Dev Hynes is a man who ferries between many identities, wearing all of them and none of them simultaneously.
If you listen to the first few seconds of the new Blood Orange album, Cupid Deluxe, without knowing anything about the artist, you'd probably have no idea what type of music it is. The bells and shakers suggest some kind of unidentifiable foreign-ness, while the bass and drum pattern sounds vaguely Middle Eastern, but it could be electronica, or maybe hip-hop?
This is Blood Orange's way of introducing you to his genre-bending, identity-blurring world. Blood Orange, otherwise known as Lightspeed Champion, otherwise known by his given name as Devonté "Dev" Hynes, is a producer, songwriter, singer, and author, who was born in Houston, Texas, went to school in London, and now lives in New York. If the last sentence wasn't clear enough, Dev Hynes is a man who ferries between many identities, wearing all of them and none of them simultaneously.
Hynes' identity, or lack thereof, is very clear in his music, which is based in R&B but draws from alternative rock, hip-hop, jazz, and most genres you can think of. Call him the ultimate millennial, if you like: he's a leader in a young musical culture that isn't based in a city, but connects via Twitter, Instagram, Youtube, and Soundcloud to send ideas and influences around the globe.
Hynes' work over the last six years shows the reach of his influence (and influences). His first album was produced by Mike Mogis in Nebraska, who's best known for working with indie kids like Bright Eyes and Rilo Kiley. He released a whole EP of Green Day covers. He's worked with The Chemical Brothers (big beat electronica), Florence and the Machine (epic indie rock), Britney Spears (Billboard 200), and Sky Ferreira (synthpop). Most importantly, he was a creative force behind Solange's 2012 masterful EP, True. He's been able to effortlessly traverse these musical worlds, all the while inserting his trademark spacey, sultry production values into each one.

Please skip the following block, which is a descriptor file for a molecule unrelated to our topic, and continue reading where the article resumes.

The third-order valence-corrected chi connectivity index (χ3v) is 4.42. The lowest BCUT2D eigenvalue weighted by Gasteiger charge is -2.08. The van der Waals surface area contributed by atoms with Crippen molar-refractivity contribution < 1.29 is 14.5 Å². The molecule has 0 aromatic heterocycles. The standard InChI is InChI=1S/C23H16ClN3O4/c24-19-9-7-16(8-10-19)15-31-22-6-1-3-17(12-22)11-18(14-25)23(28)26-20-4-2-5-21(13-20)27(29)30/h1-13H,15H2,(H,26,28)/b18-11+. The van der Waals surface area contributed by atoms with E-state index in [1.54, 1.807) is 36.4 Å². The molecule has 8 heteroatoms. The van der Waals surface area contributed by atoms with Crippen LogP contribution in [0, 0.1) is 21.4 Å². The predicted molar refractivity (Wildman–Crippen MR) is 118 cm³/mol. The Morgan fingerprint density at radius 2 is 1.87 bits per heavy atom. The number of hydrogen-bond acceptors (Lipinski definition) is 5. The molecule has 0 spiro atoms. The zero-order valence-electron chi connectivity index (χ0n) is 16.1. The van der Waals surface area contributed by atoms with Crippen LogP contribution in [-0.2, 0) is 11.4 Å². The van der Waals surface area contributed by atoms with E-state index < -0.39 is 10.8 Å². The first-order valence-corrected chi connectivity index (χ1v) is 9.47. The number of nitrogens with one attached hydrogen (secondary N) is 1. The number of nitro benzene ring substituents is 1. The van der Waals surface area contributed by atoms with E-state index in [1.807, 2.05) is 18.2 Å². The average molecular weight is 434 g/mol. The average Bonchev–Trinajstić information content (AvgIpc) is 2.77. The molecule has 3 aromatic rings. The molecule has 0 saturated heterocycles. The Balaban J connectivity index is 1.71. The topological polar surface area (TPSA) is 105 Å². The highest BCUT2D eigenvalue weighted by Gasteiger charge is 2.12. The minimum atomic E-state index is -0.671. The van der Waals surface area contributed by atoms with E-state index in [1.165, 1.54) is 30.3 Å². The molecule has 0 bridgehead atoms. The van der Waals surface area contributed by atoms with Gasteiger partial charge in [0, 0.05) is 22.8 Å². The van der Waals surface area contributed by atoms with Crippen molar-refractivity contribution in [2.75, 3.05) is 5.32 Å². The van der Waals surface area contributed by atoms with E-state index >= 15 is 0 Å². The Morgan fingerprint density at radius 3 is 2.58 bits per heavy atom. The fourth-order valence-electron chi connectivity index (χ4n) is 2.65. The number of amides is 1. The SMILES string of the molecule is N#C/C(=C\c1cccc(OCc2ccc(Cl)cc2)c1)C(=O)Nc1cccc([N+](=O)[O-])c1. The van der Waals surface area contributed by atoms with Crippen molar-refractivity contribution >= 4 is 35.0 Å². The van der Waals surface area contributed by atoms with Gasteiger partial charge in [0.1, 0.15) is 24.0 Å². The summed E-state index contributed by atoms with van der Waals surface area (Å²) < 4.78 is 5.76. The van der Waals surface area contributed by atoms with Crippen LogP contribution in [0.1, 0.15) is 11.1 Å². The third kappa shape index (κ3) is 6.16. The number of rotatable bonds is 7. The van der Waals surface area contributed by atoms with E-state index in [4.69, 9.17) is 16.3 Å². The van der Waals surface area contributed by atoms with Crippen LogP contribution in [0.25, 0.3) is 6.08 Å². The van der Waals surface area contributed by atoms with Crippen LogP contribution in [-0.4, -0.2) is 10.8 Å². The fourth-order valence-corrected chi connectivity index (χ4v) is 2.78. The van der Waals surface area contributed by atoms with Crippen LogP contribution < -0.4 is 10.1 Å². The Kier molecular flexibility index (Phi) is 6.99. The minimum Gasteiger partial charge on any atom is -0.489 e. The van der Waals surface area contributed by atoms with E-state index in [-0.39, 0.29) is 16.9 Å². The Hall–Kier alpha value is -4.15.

Cupid Deluxe shows not what Hynes can add to other acts, but what other acts can add to Hynes. The album shows him focusing in on the R&B-via-electronica sound that he honed so excellently on True. While he doesn't need help on some tracks — "You're Not Good Enough" is as bitter and infectious a breakup song as he's ever written — he employs talent from around the blogosphere to help him convey his singular vision better than he might be able to alone. Caroline Polachek of Charlift stops by to add her ethereal vocals to "Chamakay," while singer-songwriter extraordinaire Dave Lonstreth of the Dirty Projectors gets soulful and trades croons with Hynes on "No Right Thing." Listen close, and you also might be able to hear the dense beats of Clams Casino cut through — the A$AP Rocky collaborator was recruited for the project.
True to form, Hynes streamed the album a week before its official release, allowing listeners all over the world to revel in the album without having to purchase a hard copy. Hynes seems less worried about selling records, and more intent on cross-pollinating and sharing ideas with as many like-minded young musicians as he can. It was a millennial impulse. It'll pay off.